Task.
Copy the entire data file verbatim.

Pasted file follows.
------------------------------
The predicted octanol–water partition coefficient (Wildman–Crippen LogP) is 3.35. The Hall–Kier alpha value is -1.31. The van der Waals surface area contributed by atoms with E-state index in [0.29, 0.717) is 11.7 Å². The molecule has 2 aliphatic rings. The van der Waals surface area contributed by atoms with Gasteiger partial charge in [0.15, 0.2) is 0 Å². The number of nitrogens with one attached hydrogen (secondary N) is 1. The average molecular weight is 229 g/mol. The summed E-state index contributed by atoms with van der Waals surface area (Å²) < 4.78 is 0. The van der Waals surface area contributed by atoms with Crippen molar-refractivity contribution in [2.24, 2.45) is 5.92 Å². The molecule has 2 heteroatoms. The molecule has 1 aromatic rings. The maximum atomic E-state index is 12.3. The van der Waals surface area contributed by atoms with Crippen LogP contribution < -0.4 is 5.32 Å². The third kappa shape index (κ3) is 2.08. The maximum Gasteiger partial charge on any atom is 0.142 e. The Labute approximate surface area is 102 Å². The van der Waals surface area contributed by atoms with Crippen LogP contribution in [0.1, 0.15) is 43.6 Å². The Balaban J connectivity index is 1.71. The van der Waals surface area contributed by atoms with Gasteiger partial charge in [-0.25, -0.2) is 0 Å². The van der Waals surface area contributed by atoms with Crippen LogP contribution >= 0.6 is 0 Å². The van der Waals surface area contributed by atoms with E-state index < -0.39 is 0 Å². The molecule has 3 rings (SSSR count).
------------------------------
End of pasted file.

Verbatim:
The predicted octanol–water partition coefficient (Wildman–Crippen LogP) is 3.35. The Hall–Kier alpha value is -1.31. The van der Waals surface area contributed by atoms with E-state index in [0.29, 0.717) is 11.7 Å². The molecule has 2 aliphatic rings. The van der Waals surface area contributed by atoms with Gasteiger partial charge in [0.15, 0.2) is 0 Å². The number of nitrogens with one attached hydrogen (secondary N) is 1. The average molecular weight is 229 g/mol. The summed E-state index contributed by atoms with van der Waals surface area (Å²) < 4.78 is 0. The van der Waals surface area contributed by atoms with Crippen molar-refractivity contribution in [2.24, 2.45) is 5.92 Å². The molecule has 2 heteroatoms. The molecule has 1 aromatic rings. The maximum atomic E-state index is 12.3. The van der Waals surface area contributed by atoms with Crippen LogP contribution < -0.4 is 5.32 Å². The third kappa shape index (κ3) is 2.08. The maximum Gasteiger partial charge on any atom is 0.142 e. The Labute approximate surface area is 102 Å². The van der Waals surface area contributed by atoms with Crippen LogP contribution in [0.1, 0.15) is 43.6 Å². The Balaban J connectivity index is 1.71. The van der Waals surface area contributed by atoms with Gasteiger partial charge in [-0.25, -0.2) is 0 Å². The van der Waals surface area contributed by atoms with Crippen LogP contribution >= 0.6 is 0 Å². The van der Waals surface area contributed by atoms with E-state index < -0.39 is 0 Å². The molecule has 3 rings (SSSR count).